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    DNA Sequencing Led Researchers to Discover "Microbial Dark Matter"

    Written by

    Jason Koebler

    Staff Writer

    Researchers are trying to fill in some of the blank spots in our genetic knowledge base. Photo: Flickr/JohnGoode

    Scientists have gotten pretty good at sequencing genomes: We've gotten complete sequences of humans, Neanderthals, all sorts of endangered species, and even pathogens such as malaria. But when it comes to the massively diverse world of bacteria, researchers have only scratched the surface.

    A recent project by the Department of Energy's Joint Genome Institute has taken a huge leap forward. The team, whose research was published in Naturesequenced the genomes of 201 bacterial species and archaeal cells.

    Those species were sampled from nine environments diverse and extreme enough, like hydrothermal vents, that researchers could reasonably expect to hold unique species. And that's what they found. None of the 201 species had ever been sequenced before. As the authors write, "our single-cell genome data set provides an 11% greater coverage of known phylogenetic diversity than currently available genomes." 

    "This is what we call 'microbial dark matter,'" Tanja Woyke, a researcher at the DOE's Lawrence Berkeley National Laboratory, said. "They are branches in the tree of life that have no representatives."

    Researchers discovered relationships between bacterial species that they never would have known existed without genetic data, and based on those findings, suggest forming a pair of new superphyla combining previously-known phyla of bacteria and archaea. The researchers suggest Patescibacteria, or "bare bacteria," for the former, and DPANN for the latter.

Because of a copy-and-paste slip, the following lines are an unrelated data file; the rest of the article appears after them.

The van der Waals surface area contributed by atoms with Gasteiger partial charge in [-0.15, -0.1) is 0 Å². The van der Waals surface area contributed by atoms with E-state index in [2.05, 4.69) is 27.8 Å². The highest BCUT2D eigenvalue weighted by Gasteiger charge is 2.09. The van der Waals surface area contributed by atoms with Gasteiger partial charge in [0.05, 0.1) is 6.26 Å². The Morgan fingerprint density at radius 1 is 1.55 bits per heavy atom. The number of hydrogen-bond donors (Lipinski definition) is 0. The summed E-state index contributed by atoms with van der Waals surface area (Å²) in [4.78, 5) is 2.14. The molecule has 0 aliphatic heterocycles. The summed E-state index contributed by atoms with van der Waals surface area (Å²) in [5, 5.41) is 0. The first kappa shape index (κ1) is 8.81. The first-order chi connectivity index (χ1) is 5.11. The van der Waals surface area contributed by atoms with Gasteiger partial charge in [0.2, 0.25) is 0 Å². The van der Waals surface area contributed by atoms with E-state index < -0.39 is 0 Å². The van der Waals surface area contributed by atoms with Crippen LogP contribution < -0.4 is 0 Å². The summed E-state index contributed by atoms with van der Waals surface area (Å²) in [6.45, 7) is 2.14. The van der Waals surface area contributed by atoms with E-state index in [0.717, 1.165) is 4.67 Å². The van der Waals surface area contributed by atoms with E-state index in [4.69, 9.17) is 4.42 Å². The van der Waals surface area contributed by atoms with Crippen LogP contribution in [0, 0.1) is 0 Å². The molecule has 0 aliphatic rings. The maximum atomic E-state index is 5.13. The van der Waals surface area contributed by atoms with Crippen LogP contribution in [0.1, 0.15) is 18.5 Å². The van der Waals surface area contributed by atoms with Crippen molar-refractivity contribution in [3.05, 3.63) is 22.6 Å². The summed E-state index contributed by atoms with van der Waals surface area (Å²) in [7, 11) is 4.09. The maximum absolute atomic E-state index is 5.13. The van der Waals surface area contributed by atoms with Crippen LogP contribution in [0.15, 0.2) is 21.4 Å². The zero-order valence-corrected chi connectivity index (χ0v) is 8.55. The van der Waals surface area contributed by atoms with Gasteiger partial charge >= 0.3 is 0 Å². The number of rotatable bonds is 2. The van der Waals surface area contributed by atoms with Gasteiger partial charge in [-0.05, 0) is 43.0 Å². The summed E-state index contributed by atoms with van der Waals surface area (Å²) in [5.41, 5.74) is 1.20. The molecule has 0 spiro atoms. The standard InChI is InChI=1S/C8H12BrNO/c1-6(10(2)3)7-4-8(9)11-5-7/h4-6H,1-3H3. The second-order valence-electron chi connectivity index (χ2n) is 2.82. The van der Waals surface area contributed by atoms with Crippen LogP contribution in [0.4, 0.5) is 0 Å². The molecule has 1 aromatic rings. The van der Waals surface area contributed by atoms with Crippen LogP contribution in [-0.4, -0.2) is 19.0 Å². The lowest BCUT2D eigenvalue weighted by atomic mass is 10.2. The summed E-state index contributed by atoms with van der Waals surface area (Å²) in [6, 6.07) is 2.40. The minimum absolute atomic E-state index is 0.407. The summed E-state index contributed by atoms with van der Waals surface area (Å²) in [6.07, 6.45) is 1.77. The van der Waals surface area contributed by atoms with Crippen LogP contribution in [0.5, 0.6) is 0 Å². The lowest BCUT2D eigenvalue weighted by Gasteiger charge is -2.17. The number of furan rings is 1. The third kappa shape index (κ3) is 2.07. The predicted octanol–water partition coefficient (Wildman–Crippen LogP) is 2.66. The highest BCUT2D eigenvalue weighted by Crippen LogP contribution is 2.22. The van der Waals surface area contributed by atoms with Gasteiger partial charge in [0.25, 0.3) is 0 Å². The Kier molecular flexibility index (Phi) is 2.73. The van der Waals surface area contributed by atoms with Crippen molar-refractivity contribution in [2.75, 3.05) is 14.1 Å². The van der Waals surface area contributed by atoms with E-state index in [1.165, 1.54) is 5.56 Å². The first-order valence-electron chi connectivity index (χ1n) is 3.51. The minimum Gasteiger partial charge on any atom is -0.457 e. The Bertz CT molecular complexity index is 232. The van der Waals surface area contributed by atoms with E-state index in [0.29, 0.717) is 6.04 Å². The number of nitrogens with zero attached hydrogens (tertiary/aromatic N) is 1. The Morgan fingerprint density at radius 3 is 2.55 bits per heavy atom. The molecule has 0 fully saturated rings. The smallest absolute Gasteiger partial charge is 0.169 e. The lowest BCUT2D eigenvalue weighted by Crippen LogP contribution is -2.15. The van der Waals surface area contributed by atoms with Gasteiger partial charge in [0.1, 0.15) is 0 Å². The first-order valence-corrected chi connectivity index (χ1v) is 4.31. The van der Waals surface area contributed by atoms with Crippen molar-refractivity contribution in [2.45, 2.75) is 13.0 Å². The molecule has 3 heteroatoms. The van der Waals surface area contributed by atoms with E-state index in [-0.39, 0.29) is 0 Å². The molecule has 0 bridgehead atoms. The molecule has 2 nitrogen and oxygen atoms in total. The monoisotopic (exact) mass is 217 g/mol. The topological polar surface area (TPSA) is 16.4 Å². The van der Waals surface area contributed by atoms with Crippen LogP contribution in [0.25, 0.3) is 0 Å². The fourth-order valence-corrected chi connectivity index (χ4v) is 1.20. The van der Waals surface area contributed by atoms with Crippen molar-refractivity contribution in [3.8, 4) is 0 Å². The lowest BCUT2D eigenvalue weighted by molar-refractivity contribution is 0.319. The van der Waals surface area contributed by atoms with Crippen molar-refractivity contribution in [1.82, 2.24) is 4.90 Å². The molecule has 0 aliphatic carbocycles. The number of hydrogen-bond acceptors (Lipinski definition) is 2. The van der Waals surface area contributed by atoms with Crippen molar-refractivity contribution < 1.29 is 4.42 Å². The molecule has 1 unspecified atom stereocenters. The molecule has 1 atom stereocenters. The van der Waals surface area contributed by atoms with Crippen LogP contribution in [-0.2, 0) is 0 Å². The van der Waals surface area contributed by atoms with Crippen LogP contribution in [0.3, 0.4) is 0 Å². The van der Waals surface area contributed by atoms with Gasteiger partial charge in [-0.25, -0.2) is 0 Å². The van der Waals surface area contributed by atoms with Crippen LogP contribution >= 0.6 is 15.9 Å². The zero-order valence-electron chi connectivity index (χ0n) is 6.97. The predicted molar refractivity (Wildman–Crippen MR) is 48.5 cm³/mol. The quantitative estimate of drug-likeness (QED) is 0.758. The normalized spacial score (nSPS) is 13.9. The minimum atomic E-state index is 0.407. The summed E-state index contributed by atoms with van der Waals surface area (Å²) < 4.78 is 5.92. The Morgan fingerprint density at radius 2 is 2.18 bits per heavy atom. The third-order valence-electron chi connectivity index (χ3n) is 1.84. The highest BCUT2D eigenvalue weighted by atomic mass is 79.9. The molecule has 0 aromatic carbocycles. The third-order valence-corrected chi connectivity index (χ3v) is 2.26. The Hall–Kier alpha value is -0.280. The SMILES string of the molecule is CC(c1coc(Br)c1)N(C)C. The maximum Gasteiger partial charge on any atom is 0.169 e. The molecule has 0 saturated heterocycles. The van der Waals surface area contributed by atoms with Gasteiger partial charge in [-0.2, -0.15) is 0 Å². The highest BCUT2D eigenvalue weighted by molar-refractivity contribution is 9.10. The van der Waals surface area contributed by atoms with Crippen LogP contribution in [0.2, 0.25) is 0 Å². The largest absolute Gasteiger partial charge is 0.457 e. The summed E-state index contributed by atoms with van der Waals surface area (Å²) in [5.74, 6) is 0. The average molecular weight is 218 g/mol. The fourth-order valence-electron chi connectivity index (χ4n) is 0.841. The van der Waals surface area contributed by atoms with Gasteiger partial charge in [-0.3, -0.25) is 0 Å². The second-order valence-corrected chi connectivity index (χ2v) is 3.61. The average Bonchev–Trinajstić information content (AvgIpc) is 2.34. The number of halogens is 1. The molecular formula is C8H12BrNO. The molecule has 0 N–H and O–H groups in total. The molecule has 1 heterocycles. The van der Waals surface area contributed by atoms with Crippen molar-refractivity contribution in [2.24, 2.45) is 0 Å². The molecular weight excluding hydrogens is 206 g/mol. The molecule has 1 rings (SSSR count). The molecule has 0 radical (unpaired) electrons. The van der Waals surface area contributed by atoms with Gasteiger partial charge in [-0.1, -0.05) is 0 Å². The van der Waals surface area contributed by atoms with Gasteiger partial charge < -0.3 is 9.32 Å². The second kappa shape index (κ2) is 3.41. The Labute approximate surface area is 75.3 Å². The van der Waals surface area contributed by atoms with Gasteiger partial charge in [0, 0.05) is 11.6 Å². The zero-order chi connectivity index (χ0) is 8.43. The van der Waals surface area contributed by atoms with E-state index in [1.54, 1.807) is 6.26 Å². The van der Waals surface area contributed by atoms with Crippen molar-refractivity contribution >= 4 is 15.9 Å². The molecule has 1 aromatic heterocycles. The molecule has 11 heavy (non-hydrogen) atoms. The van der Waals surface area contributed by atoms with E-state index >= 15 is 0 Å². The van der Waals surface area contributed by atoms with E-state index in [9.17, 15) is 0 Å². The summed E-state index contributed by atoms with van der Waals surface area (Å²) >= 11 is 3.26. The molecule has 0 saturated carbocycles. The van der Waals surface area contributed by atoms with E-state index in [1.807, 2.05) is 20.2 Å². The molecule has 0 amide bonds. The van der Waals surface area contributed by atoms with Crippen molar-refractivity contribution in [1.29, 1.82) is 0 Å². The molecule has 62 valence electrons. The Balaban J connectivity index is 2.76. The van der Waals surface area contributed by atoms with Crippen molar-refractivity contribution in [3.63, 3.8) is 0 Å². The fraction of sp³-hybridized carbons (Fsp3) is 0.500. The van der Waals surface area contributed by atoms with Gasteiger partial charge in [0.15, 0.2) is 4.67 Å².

Figuring out the genetic code of microbes is important because it can help scientists cultivate them in labs. There are untold numbers of unidentified bacteria that could lead to new drug discoveries and advances in biofuel and genetic engineering. 

    "Only a few percent of all microbes that exist we can cultivate in the lab. We hope that now that we have some genomic insight, the scientific community will pick up on this data and people can try to do some specialized cultivation methodologies," she said. "It's useful to have this genomic data, but we're hoping it can lead to scientists doing new experimentation on them."

    A phylogenetic tree based on genomic data which includes the two proposed superphyla. Via Rinke et. al, click to enlarge

    One of the reasons we have such a poor knowledge of microbial genomes is because isolating single cells can be difficult. If you've been following the news, you know that bacteria can live just about anywhere: In clouds, under a mile of ice, in volcanoes, and that sort of thing. Woyke says that taking an environmental sample and trying to isolate the DNA from a single bacterial cell is something that scientists are still struggling with. 

    "Isolating a single cell sounds easy, but it's not easy," she said. "Everything has to be extremely clean, there's often problems with free DNA floating in a sample."

    They've turned to metagenomics, where they will sequence the entire genome of an environmental sample, which could include dozens of species of bacteria. They then go back and try to piece it together. This can tell scientists what exists in a certain environment, but it makes it difficult to create an entire genome. But with a technique known as binning, researchers can sometimes separate out individual organisms.

    Sequencing as a whole, Woyke says, is "becoming more of a commodity," but annotating and creating a library of genomes is still an intensive task that can take a long time and cost a lot of money. Her lab is going to continue trying to sequence the genomes of bacteria in hopes that some of them can become useful to humans.

    "We can't say 'OK, we did one today, we're going to be able to do 1,000 tomorrow,'" she says. "We're still only at the bottom of the hill, but it's exciting because there's still a lot of dark matter to process."